This demonstration from Super Simple Songs, is really useful for showing you how you can introduce the song to EFL/ESL kids. It’s helpful to show kids images of a spider, water spout and the sun, so that they understand the concept of the song.
This is a reworking of the rather questionable, ‘Ten Little Indians’ song. It’s a really simple counting song, that doesn’t include a lot of extra language.
The last line: “Ten little friends are saying hello” can be adapted to lots of other actions. Some ideas are:
This song is really helpful for working on those fine motor skills. It’s also a good one for teaching, ‘How are you?’ This one is popular with my 3 and 4 year old. I think they like the hiding and revealing element of it, and they enjoy the challenge of manipulating their fingers. It’s not easy for little hands!
I adapt this version a little bit: Instead of saying ‘How are you today, sir?’, I say, ‘How are you this morning/afternoon?’
It’s also easy to change the names of the fingers. In the original they are Thumbkin, Pointer, Tallman, Ringman and Pinkie. You can change these to family words, i.e., Daddy, Mummy, Brother, Sister, Baby. If you have been working on animals, they could be animals. Equally, they could be different foods or colours.
This fingerplay song is good for practising counting to 5, common adjectives and it can help children learn some useful chunks of language, such as, ‘Where are..?’; ‘no one sees’; ‘hiding away’; ‘Here they come’. I like this version by Super Simple Songs with an extra verse because it includes more vocabulary and more possibilities for the children to manipulate their hands and fingers.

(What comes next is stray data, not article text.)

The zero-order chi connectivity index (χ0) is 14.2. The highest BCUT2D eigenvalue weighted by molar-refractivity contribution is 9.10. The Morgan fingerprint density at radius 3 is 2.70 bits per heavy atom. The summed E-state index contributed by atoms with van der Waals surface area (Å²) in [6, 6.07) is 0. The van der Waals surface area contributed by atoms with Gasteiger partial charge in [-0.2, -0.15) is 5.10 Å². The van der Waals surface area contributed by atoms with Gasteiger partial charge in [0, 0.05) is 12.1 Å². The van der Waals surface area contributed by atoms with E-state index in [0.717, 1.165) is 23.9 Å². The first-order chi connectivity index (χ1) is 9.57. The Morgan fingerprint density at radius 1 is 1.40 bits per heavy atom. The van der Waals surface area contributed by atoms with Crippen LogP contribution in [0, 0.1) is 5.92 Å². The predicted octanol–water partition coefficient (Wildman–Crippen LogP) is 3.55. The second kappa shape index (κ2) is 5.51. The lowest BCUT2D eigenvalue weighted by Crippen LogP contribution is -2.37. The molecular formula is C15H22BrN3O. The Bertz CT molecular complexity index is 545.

Here is the beehive,
But where are all the bees?
Hiding away, where no one sees.
Here they come, flying out of their hive,
1 – 2 – 3 – 4 – 5
Buzz up high, buzz down low,
Buzzing fast, buzzing slow,
Buzz to the left, buzz to the right.
Buzz all day, but sleep all night.
Repeat main verse
Watch to the end of this video for great tips on ways you can extend the song to include counting beyond 5, warmer activities and possibly follow-up activities.
There are other fingerplay songs I like a lot too. They just haven’t made it into my top ten! These include:
We also really like One Little Finger and Open, Shut them. We talk about them in our article on Easy to Adapt Action Songs.
You can find a lot of other fingerplay songs and alternative videos on our Fingerplay songs page.